An Empathetic God
“Jesus wept.” (John 11:35)
The shortest verse in the bible is long on impact to our lives. The God who formed and sustains the universe by the supreme power of His voice wept real tears of compassion at the grave of His friend. What does this tiny glimpse into the empathetic emotion of Jesus tell us about our Creator?
Jesus did not come to earth to live as a pretend human. He experienced full-throated, gut-wrenching humanity to its fullest extent. Whatever challenges you may be facing, Jesus has walked the same road, fought the same demon, carried the same burden.
Jesus knows by experience our pains and anguishes, “for we do not have a high priest who is unable to empathize with our weaknesses, but we have one who has been tempted in every way, just as we are.” (Hebrews 4:15)
What was it that caused Jesus to weep? John records that when He “saw [Mary] weeping, and the Jews who had come along with her also weeping, he was deeply moved in spirit and troubled.” (John 11:33) The mythological gods of the Greeks and Romans disdained humans for their weakness and contributed to or were callous toward the misery of mankind. Jesus, however, is a God who is troubled by our suffering, our pain reaches into His heart.
It was because He cared for us that He came into the world to live a life full of sorrows. Edward Shilleto, in his poem Jesus of the Scars, wrote "The other gods were strong; but Thou wast weak; They rode, but Thou didst stumble to a throne; But to our wounds only God's wounds can speak, And not a god has wounds, but Thou alone."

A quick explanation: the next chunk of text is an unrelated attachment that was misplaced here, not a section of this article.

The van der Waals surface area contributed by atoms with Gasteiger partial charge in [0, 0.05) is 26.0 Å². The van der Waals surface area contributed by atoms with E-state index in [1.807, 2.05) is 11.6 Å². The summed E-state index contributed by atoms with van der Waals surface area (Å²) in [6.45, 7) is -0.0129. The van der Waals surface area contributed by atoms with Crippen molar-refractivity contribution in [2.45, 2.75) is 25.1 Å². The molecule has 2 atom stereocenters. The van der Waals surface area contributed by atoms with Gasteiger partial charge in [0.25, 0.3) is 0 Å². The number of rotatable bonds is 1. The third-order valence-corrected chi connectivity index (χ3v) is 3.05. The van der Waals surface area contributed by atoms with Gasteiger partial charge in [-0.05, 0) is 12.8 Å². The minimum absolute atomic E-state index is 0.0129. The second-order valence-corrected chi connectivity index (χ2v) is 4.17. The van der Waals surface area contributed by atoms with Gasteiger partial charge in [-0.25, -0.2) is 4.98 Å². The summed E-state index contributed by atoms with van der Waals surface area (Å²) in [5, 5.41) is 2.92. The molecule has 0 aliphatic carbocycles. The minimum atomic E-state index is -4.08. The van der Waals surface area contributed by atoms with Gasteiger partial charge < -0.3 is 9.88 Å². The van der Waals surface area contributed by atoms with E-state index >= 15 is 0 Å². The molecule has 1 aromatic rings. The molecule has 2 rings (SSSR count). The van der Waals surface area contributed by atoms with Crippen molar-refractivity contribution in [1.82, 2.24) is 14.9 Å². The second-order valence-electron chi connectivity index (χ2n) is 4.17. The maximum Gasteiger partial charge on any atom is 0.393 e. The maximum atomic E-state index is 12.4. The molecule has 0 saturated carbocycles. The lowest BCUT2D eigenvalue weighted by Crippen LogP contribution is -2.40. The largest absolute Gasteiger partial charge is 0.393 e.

He Is Able To Do Something About It
The best we can do at the graveside is to weep. But Jesus goes a giant leap further: He has the power to end suffering. “For because he himself has suffered when tempted, he is able to help those who are being tempted.” (Hebrews 2:18) The same God who will cause every knee to bow will also cause every tear to be wiped away.
We may not have the answer to why God allows people to suffer, but in the compassion and affliction of Jesus Christ we know one thing is for sure: it’s not because God does not love us. God did not let Himself off the hook of human suffering – he shared in it, drenched Himself in His own sweat and tears and blood.
"Frequently it is when we are crushed and devastated that the cross speaks most powerfully to us. The wounds of Christ then become Christ's credentials. The world mocks, but we are assured of God's love by Christ's wounds." (D. A. Carson in How Long, O Lord?
Oh, what a God have we!